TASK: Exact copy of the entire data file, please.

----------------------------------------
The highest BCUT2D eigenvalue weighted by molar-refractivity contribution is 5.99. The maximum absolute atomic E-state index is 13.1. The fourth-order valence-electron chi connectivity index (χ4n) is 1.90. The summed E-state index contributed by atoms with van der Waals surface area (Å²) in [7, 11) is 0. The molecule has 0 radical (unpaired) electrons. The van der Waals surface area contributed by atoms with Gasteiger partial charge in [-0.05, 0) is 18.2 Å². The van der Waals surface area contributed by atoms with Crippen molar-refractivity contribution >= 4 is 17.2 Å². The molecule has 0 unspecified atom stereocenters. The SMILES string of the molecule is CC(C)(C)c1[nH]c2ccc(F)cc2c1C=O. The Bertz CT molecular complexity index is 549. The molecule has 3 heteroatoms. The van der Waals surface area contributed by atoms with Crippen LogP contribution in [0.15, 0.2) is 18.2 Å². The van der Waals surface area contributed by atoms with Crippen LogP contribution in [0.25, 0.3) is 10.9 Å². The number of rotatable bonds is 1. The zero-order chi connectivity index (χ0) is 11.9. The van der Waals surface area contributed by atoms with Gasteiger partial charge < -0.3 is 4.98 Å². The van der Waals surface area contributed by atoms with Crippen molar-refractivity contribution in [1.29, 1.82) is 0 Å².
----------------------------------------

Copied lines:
The highest BCUT2D eigenvalue weighted by molar-refractivity contribution is 5.99. The maximum absolute atomic E-state index is 13.1. The fourth-order valence-electron chi connectivity index (χ4n) is 1.90. The summed E-state index contributed by atoms with van der Waals surface area (Å²) in [7, 11) is 0. The molecule has 0 radical (unpaired) electrons. The van der Waals surface area contributed by atoms with Gasteiger partial charge in [-0.05, 0) is 18.2 Å². The van der Waals surface area contributed by atoms with Crippen molar-refractivity contribution >= 4 is 17.2 Å². The molecule has 0 unspecified atom stereocenters. The SMILES string of the molecule is CC(C)(C)c1[nH]c2ccc(F)cc2c1C=O. The Bertz CT molecular complexity index is 549. The molecule has 3 heteroatoms. The van der Waals surface area contributed by atoms with Crippen LogP contribution in [0.15, 0.2) is 18.2 Å². The van der Waals surface area contributed by atoms with Crippen LogP contribution in [0.25, 0.3) is 10.9 Å². The number of rotatable bonds is 1. The zero-order chi connectivity index (χ0) is 11.9. The van der Waals surface area contributed by atoms with Gasteiger partial charge < -0.3 is 4.98 Å². The van der Waals surface area contributed by atoms with Crippen molar-refractivity contribution in [1.29, 1.82) is 0 Å².